Abstract: Introduction: Carotid body tumor is a rare benign tumor originating from cells of neural crest tissue. It could present with Horner's syndrome. This tumor is rare and comprises 0.5% of all neoplasms. A familial incidence with autosomal dominant transmission has been reported. "nI have a series of five patients from a known family with one death during surgery because of carotid artery rupturing, others were diagnosed by color Doppler US and dynamic CT scan. Generally, it is sporadic and more frequently seen in high-altitude living people."nSex incidence is approximately equal, "little bit more frequent in the female"."nA characteristic saddle deformity is seen in invasive angiography."nSymptoms are nonspecific; such as, headache, dizziness, tinnitus, loss of hearing acuity, hoarseness, vocal cord or hypoglossal nerve paralysis and syncope. Horner's syndrome is due to sympathetic chain involvement."nThree stages or types of disease have been described by Shambling and colleagues "nFirst, minimally involved internal carotid artery "sub-adventitial""nSecond, partial incorporation of the sheath of internal carotid artery"nThe third type is encircling of internal carotid artery with dense adherence"nImaging: High frequency, high-resolution ultrasonography and color Doppler study are necessary to see blood flow in the artery, bifurcation widening and blood flow in the tumor (low resistance)."nSpiral dynamic X-ray CT: Spiral CT with MPR'S and 3D-angiography is the best imaging to show tumor vascularity and the internal carotid lumen."nDSA or invasive angiography is used for preoperative embolization (larger than 2 cm) just before surgery (gold standard)."nMRI with dynamic and without GD and MRA could replace X-ray CT scan."nTreatment is surgery, embolization and radiation therapy."nNinety-seven patients have been reported from Iran by Mohammad Taghi Salehian as an original article."nRare statements: A malignant unilateral chemodectoma may appear and metastasize to the bone in 6-12.5% of the cases. The abdominal wall is another rare location of metastasis."nA sex-linked genetic trait is possible. "nAll bilateral tumor cases are benign. "n90% of tumors are unilateral and 10% are bilateral. "nSporadic forms are more common than the inherited variety."n65% of head and neck paragangliomas are carotid body tumors."nClassification is sporadic, familial and hyperplastic."nThe common age involvement is the fifth decade, but in MENS (multiple endocrine neoplasia) syndrome, it develops in younger patients."nCarotid body tumors have been reported in siblings of a Turkish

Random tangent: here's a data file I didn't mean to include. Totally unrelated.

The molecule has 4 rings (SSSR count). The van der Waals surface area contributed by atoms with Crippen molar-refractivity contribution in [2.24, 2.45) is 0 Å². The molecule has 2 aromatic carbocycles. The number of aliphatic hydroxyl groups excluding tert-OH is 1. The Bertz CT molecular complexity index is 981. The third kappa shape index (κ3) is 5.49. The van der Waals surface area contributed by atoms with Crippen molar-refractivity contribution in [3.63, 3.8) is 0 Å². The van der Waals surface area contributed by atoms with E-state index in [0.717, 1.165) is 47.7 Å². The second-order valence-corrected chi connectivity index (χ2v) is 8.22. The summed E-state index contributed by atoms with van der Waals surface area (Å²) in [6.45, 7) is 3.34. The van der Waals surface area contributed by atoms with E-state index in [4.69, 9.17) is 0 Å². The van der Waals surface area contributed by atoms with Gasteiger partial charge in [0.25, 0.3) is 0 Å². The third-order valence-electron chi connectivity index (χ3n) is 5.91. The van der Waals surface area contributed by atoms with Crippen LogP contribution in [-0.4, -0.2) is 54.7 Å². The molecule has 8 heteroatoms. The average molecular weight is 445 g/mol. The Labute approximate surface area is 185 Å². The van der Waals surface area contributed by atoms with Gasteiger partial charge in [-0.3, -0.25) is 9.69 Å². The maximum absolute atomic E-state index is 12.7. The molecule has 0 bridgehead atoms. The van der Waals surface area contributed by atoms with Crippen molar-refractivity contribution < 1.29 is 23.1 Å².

On Kerr's corpuscle  [PDF]